I find him interesting in the extreme; his sonatas are the work of a jovial troublemaker. Harmonically, they must have seemed scandalous at the time. The harpsichord is too fragile to do justice to his unbridled inventiveness and his unique blend of tenderness and fierce irony. Scarlatti’s writing is incredibly pianistic and very virtuoso, but it never descends into the gratuitous virtuosity you find in certain pieces that are completely devoid of music, like Balakirev’s Islamey, for example. Certain composers could not resist the temptation to defy the laws of nature. Even Brahms fell into that trap in his Variations on a Theme by Paganini, which are extraordinarily stupid. Paganini’s Second Concerto contains some quite pointless difficulties and not all the notes in Rachmaninov’s Third Concerto are of equal interest. In the world of opera, voices have been ruined by certain parts (Cherubini’s Medea). In the piano repertoire, difficulty for its own sake is death to musical taste.
Russian music has an indefinable charm made up of nostalgia, chronic dissatisfaction, tenderness and haunting sadness which blends in with the Slav temperament. I have always enjoyed playing Rachmaninov’s Second Concerto very much, even though a great deal of strength is required to match its thickly scored orchestra. I have played it with Yannick Nézet-Séguin, who is set to be the Carlos Kleiber of tomorrow.
Prokofiev is unpredictable: you never know what he is going to write three bars later. This was a man who had a very sound grasp of musical structure. One can’t say as much of Shostakovich, who I will never forgive for saying that Scriabin ‘dishonoured’ Russian music. Some of his Preludes and Fugues are excruciatingly ugly – not in an intelligent way; it’s an ugliness born of ignorance.
This is the most beautiful folk music in the world, and the only one I genuinely admire. Albeniz’s music is just as popular as it is refined. And what richness! ‘He simply throws his music away’, Debussy used to say. I have both performed and recorded Iberia. It is incredibly difficult and very well written throughout. It brings back to me the intense feelings I experienced when I first went to Granada. I hung about in gypsies’ caves in the hope that their ill temper would give way to a desire to dance. You had to wait patiently until the look on their faces changed and became electric. Singing and dancing flamenco helps you understand Albeniz’s music. Naples, where I was born, was occupied by the Spanish for three centuries and our folklore is saturated with their influence. The most beautiful Neapolitan songs have Spanish rhythms; many of them are like habaneras.
He is more loved than admired. I love and admire his music madly. He was an excellent pianist, who championed his concerto himself. Even Debussy, who was very hard to please, recognised the quality of his works.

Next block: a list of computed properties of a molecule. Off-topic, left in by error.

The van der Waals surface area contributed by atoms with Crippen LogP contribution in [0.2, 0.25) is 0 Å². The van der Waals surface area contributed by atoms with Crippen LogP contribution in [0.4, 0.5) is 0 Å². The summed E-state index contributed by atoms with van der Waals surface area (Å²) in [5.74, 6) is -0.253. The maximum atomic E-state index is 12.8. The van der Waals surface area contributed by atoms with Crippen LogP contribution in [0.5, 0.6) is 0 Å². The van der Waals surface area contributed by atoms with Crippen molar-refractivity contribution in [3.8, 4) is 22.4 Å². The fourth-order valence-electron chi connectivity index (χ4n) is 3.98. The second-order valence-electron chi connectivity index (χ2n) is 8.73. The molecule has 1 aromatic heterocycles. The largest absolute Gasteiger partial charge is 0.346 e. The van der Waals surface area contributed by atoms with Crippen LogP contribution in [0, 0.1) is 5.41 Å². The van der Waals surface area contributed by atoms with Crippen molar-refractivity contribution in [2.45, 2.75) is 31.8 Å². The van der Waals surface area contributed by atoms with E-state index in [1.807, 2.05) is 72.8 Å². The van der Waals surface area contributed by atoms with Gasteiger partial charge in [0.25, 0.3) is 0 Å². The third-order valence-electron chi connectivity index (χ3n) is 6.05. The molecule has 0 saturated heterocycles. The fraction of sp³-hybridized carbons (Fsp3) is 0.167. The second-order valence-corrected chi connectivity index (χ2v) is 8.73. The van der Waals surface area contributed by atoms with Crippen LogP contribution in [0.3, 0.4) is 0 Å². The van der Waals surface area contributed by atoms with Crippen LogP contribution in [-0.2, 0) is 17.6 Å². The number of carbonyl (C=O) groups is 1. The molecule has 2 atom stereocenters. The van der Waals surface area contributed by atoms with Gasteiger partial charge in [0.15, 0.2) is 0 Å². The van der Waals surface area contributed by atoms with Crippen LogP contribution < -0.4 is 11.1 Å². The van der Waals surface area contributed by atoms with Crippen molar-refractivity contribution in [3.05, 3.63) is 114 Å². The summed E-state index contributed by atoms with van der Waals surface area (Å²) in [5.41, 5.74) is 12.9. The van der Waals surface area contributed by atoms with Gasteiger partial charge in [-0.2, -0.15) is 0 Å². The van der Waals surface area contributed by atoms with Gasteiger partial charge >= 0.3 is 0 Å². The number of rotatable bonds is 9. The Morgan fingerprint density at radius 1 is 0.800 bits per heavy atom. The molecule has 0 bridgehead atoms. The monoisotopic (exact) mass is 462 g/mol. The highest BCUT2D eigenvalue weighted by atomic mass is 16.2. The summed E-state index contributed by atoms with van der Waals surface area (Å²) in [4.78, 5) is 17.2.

Claude Debussy is still the greatest musical enigma that has ever existed. You never get to the bottom of his music. That is perhaps why he will never be forgotten: people will never give up trying to make sense of him!
Ravel is an extraordinary magician, but his genius is less mysterious. Debussy never fails to surprise you. The titles of his Préludes (added in later) do not resolve the fundamental ambiguities of these pinnacles of the piano repertoire. Voiles, for example, is impossible to pin down or define. And Une barque sur l’océan comes across like music for a strip-tease. A musician could spend years trying to understand Debussy’s Préludes. I’ve been at it for sixty years now and I still approach them as if it were the first time, as if nothing had been finally sorted out for me. And it must also be said that his music has a charm that is quite indefinable. Sometimes you can be struck by something that suddenly touches you very deeply without understanding why. I listen to Pelléas et Mélisande (Roger Désormière’s recording) at least twice a month with the score on my lap. I feel an aesthetic and emotional need for it.
Ravel’s two concertos are masterpieces. The solo part of the Concerto in G fascinates me. Ravel said that when writing each note he had no idea what the next one would be. And yet it all seems to be based on the strictest logic.
I adore Mozart. The Theme and Variations he wrote when he was eight is already perfect. He needed time. He knew what his potential was,
but he did not have all the time he needed to express everything he had to say. When performing his music, you are constantly exposed. It is like a diamond in which the slightest impurity destroys everything.